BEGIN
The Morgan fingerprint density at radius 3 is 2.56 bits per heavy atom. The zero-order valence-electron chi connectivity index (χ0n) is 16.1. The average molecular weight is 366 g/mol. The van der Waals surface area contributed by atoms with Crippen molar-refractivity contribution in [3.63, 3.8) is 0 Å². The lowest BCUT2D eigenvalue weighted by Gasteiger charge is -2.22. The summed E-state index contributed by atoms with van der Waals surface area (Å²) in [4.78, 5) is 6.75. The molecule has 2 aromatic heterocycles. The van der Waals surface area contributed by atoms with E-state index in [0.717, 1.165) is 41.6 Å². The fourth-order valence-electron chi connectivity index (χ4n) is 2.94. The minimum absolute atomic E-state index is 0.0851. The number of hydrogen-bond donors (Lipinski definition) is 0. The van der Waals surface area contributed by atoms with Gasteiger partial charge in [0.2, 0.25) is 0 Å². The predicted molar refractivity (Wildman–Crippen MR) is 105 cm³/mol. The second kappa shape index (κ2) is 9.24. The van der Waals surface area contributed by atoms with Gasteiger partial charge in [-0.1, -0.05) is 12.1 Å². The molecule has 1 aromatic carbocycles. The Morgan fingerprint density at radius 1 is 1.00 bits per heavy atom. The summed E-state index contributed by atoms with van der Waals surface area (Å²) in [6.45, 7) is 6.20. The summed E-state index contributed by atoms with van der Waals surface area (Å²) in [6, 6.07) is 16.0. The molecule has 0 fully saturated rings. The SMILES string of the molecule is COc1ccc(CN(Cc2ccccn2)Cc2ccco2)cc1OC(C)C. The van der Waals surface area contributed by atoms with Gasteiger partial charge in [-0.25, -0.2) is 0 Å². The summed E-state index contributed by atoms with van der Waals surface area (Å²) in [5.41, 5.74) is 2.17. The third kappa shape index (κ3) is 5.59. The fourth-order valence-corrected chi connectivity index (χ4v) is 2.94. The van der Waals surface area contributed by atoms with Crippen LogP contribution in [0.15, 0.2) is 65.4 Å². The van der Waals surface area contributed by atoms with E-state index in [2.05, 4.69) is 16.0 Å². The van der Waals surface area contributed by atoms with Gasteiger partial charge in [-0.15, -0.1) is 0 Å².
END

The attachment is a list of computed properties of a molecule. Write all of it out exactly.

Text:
The Morgan fingerprint density at radius 3 is 2.56 bits per heavy atom. The zero-order valence-electron chi connectivity index (χ0n) is 16.1. The average molecular weight is 366 g/mol. The van der Waals surface area contributed by atoms with Crippen molar-refractivity contribution in [3.63, 3.8) is 0 Å². The lowest BCUT2D eigenvalue weighted by Gasteiger charge is -2.22. The summed E-state index contributed by atoms with van der Waals surface area (Å²) in [4.78, 5) is 6.75. The molecule has 2 aromatic heterocycles. The van der Waals surface area contributed by atoms with E-state index in [0.717, 1.165) is 41.6 Å². The fourth-order valence-electron chi connectivity index (χ4n) is 2.94. The minimum absolute atomic E-state index is 0.0851. The number of hydrogen-bond donors (Lipinski definition) is 0. The van der Waals surface area contributed by atoms with Gasteiger partial charge in [0.2, 0.25) is 0 Å². The predicted molar refractivity (Wildman–Crippen MR) is 105 cm³/mol. The second kappa shape index (κ2) is 9.24. The van der Waals surface area contributed by atoms with Gasteiger partial charge in [-0.1, -0.05) is 12.1 Å². The molecule has 1 aromatic carbocycles. The Morgan fingerprint density at radius 1 is 1.00 bits per heavy atom. The summed E-state index contributed by atoms with van der Waals surface area (Å²) in [6.45, 7) is 6.20. The summed E-state index contributed by atoms with van der Waals surface area (Å²) in [6, 6.07) is 16.0. The molecule has 0 fully saturated rings. The SMILES string of the molecule is COc1ccc(CN(Cc2ccccn2)Cc2ccco2)cc1OC(C)C. The van der Waals surface area contributed by atoms with Gasteiger partial charge in [-0.25, -0.2) is 0 Å². The summed E-state index contributed by atoms with van der Waals surface area (Å²) in [5.41, 5.74) is 2.17. The third kappa shape index (κ3) is 5.59. The fourth-order valence-corrected chi connectivity index (χ4v) is 2.94. The van der Waals surface area contributed by atoms with Crippen LogP contribution in [0.15, 0.2) is 65.4 Å². The van der Waals surface area contributed by atoms with E-state index in [2.05, 4.69) is 16.0 Å². The van der Waals surface area contributed by atoms with Gasteiger partial charge in [-0.15, -0.1) is 0 Å².